Sergio Jesus Rico, an engineer from Mexico's National Polytechnic Institute (Instituto Politecnico Nacional), has been nominated for a prestigious 2012 world water prize for his invention of solid rain. It hydrates crops by turning water into gel with potassium polyacrylate, a chemical that can then attach directly to plant roots and water them.

Rico and his team tested the chemical on a cornfield in Colombia and found it yielded about 10 metric tons per 10,000 sq. meters compared to about 600 kilograms per 10,000 sq. meters with conventional watering methods.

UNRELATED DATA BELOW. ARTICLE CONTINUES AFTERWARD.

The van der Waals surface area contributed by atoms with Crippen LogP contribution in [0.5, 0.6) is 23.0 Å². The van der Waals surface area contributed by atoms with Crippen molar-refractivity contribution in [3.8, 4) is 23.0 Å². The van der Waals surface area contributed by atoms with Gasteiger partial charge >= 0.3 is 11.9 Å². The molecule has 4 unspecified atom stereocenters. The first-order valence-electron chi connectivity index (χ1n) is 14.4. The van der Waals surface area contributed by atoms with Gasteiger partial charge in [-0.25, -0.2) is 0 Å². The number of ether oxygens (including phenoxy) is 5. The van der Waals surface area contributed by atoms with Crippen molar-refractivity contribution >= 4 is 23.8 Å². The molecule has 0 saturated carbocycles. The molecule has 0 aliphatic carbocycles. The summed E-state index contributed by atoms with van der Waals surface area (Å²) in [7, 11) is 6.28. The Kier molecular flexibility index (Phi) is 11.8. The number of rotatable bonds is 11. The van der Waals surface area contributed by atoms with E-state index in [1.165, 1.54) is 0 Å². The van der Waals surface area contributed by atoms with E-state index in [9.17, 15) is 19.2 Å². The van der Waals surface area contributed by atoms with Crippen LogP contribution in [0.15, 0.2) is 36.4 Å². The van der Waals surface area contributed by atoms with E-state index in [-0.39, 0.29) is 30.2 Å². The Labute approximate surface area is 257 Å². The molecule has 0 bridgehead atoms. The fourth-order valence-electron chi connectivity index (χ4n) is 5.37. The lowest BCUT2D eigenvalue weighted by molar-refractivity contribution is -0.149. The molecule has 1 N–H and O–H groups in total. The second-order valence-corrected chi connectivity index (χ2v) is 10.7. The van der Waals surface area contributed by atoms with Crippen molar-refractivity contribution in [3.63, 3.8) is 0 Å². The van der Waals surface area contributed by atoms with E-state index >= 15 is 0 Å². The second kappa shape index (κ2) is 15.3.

That means in places like Mexico, food can be grown in the desert, despite droughts. Water easily evaporates from the soil, and water from the surface often doesn't make it down into the soil for roots to drink. With solid rain, a block of gellified water is buried underground and re-uptakes water when it rains. Each kilogram of solid rain can hold liters of water. It can be used with any kind of plant and lasts for eight to 10 years in the ground.

Start the slideshow to see solid rain in action. Tell us what you think in the comments section below.  

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